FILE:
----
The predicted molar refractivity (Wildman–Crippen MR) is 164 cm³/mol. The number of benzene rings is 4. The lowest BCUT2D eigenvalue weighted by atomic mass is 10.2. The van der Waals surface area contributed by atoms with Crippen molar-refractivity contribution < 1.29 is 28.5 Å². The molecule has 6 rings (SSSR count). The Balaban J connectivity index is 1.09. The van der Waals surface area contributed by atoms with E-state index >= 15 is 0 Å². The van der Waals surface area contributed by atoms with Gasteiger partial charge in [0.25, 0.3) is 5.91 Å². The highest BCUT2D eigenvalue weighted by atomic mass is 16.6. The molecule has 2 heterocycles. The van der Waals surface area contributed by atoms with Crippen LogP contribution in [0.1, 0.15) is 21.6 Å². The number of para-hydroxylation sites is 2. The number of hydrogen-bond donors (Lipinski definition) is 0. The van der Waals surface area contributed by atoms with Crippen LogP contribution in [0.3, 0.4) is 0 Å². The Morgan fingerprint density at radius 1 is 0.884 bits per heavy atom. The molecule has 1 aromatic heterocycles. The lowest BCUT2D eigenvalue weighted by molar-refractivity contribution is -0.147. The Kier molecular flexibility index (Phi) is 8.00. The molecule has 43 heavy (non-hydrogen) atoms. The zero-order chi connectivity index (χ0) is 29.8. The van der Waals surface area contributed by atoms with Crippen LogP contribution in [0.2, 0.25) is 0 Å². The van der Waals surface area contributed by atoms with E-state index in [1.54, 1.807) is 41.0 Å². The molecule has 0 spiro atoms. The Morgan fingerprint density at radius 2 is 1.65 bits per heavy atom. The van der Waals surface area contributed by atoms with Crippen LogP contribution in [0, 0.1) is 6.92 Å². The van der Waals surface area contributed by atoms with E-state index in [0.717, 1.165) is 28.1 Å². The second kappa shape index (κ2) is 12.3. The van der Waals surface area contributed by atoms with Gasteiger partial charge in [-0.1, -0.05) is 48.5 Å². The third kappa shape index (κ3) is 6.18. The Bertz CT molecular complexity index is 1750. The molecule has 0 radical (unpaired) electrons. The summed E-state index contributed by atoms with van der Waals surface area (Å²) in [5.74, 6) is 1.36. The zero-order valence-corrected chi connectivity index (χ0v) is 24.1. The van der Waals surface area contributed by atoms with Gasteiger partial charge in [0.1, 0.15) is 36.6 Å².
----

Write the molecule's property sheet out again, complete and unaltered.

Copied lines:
The predicted molar refractivity (Wildman–Crippen MR) is 164 cm³/mol. The number of benzene rings is 4. The lowest BCUT2D eigenvalue weighted by atomic mass is 10.2. The van der Waals surface area contributed by atoms with Crippen molar-refractivity contribution < 1.29 is 28.5 Å². The molecule has 6 rings (SSSR count). The Balaban J connectivity index is 1.09. The van der Waals surface area contributed by atoms with E-state index >= 15 is 0 Å². The van der Waals surface area contributed by atoms with Gasteiger partial charge in [0.25, 0.3) is 5.91 Å². The highest BCUT2D eigenvalue weighted by atomic mass is 16.6. The molecule has 2 heterocycles. The van der Waals surface area contributed by atoms with Crippen LogP contribution in [0.1, 0.15) is 21.6 Å². The number of para-hydroxylation sites is 2. The number of hydrogen-bond donors (Lipinski definition) is 0. The van der Waals surface area contributed by atoms with Crippen LogP contribution in [0.3, 0.4) is 0 Å². The Morgan fingerprint density at radius 1 is 0.884 bits per heavy atom. The molecule has 1 aromatic heterocycles. The lowest BCUT2D eigenvalue weighted by molar-refractivity contribution is -0.147. The Kier molecular flexibility index (Phi) is 8.00. The molecule has 43 heavy (non-hydrogen) atoms. The zero-order chi connectivity index (χ0) is 29.8. The van der Waals surface area contributed by atoms with Crippen LogP contribution in [0.2, 0.25) is 0 Å². The van der Waals surface area contributed by atoms with E-state index in [1.54, 1.807) is 41.0 Å². The molecule has 0 spiro atoms. The Morgan fingerprint density at radius 2 is 1.65 bits per heavy atom. The van der Waals surface area contributed by atoms with Crippen LogP contribution in [0, 0.1) is 6.92 Å². The van der Waals surface area contributed by atoms with E-state index in [0.717, 1.165) is 28.1 Å². The second kappa shape index (κ2) is 12.3. The van der Waals surface area contributed by atoms with Gasteiger partial charge in [-0.1, -0.05) is 48.5 Å². The third kappa shape index (κ3) is 6.18. The Bertz CT molecular complexity index is 1750. The molecule has 0 radical (unpaired) electrons. The summed E-state index contributed by atoms with van der Waals surface area (Å²) in [5.74, 6) is 1.36. The zero-order valence-corrected chi connectivity index (χ0v) is 24.1. The van der Waals surface area contributed by atoms with Gasteiger partial charge in [0.1, 0.15) is 36.6 Å².